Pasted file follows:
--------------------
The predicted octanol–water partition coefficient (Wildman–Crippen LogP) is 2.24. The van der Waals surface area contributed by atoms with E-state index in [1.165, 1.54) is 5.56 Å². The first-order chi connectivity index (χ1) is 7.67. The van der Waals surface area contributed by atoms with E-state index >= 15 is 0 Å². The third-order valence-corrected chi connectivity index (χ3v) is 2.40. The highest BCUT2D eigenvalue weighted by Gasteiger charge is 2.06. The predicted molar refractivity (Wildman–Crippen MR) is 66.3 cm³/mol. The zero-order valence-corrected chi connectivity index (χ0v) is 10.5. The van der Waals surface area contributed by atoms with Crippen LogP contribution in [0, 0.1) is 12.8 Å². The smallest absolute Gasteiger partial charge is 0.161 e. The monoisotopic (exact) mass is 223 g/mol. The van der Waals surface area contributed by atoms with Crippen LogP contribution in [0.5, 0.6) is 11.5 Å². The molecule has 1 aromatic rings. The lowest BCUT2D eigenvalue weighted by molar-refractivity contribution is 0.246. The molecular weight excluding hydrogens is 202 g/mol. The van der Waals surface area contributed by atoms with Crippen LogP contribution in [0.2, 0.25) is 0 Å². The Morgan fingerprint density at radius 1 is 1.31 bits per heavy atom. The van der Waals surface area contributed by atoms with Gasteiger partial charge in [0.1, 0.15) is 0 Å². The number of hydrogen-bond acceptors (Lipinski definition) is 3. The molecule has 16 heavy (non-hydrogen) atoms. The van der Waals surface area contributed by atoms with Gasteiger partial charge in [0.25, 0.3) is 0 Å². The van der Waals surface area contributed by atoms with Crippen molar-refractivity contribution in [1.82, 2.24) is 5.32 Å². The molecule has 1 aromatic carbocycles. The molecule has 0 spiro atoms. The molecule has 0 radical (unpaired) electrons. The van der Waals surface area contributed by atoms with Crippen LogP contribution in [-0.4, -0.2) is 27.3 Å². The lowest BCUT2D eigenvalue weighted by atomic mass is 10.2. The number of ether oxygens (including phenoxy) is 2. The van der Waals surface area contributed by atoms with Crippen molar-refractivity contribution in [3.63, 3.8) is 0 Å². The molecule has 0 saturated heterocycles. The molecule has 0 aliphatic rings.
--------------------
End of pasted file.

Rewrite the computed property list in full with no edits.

The predicted octanol–water partition coefficient (Wildman–Crippen LogP) is 2.24. The van der Waals surface area contributed by atoms with E-state index in [1.165, 1.54) is 5.56 Å². The first-order chi connectivity index (χ1) is 7.67. The van der Waals surface area contributed by atoms with E-state index >= 15 is 0 Å². The third-order valence-corrected chi connectivity index (χ3v) is 2.40. The highest BCUT2D eigenvalue weighted by Gasteiger charge is 2.06. The predicted molar refractivity (Wildman–Crippen MR) is 66.3 cm³/mol. The zero-order valence-corrected chi connectivity index (χ0v) is 10.5. The van der Waals surface area contributed by atoms with Crippen LogP contribution in [0, 0.1) is 12.8 Å². The smallest absolute Gasteiger partial charge is 0.161 e. The monoisotopic (exact) mass is 223 g/mol. The van der Waals surface area contributed by atoms with Crippen LogP contribution in [0.5, 0.6) is 11.5 Å². The molecule has 1 aromatic rings. The lowest BCUT2D eigenvalue weighted by molar-refractivity contribution is 0.246. The molecular weight excluding hydrogens is 202 g/mol. The van der Waals surface area contributed by atoms with Crippen LogP contribution in [0.2, 0.25) is 0 Å². The Morgan fingerprint density at radius 1 is 1.31 bits per heavy atom. The van der Waals surface area contributed by atoms with Gasteiger partial charge in [0.1, 0.15) is 0 Å². The number of hydrogen-bond acceptors (Lipinski definition) is 3. The molecule has 16 heavy (non-hydrogen) atoms. The van der Waals surface area contributed by atoms with Gasteiger partial charge in [0.25, 0.3) is 0 Å². The van der Waals surface area contributed by atoms with Crippen molar-refractivity contribution in [1.82, 2.24) is 5.32 Å². The molecule has 1 aromatic carbocycles. The molecule has 0 spiro atoms. The molecule has 0 radical (unpaired) electrons. The van der Waals surface area contributed by atoms with Crippen LogP contribution in [-0.4, -0.2) is 27.3 Å². The lowest BCUT2D eigenvalue weighted by atomic mass is 10.2. The number of ether oxygens (including phenoxy) is 2. The van der Waals surface area contributed by atoms with Crippen molar-refractivity contribution in [3.63, 3.8) is 0 Å². The molecule has 0 saturated heterocycles. The molecule has 0 aliphatic rings.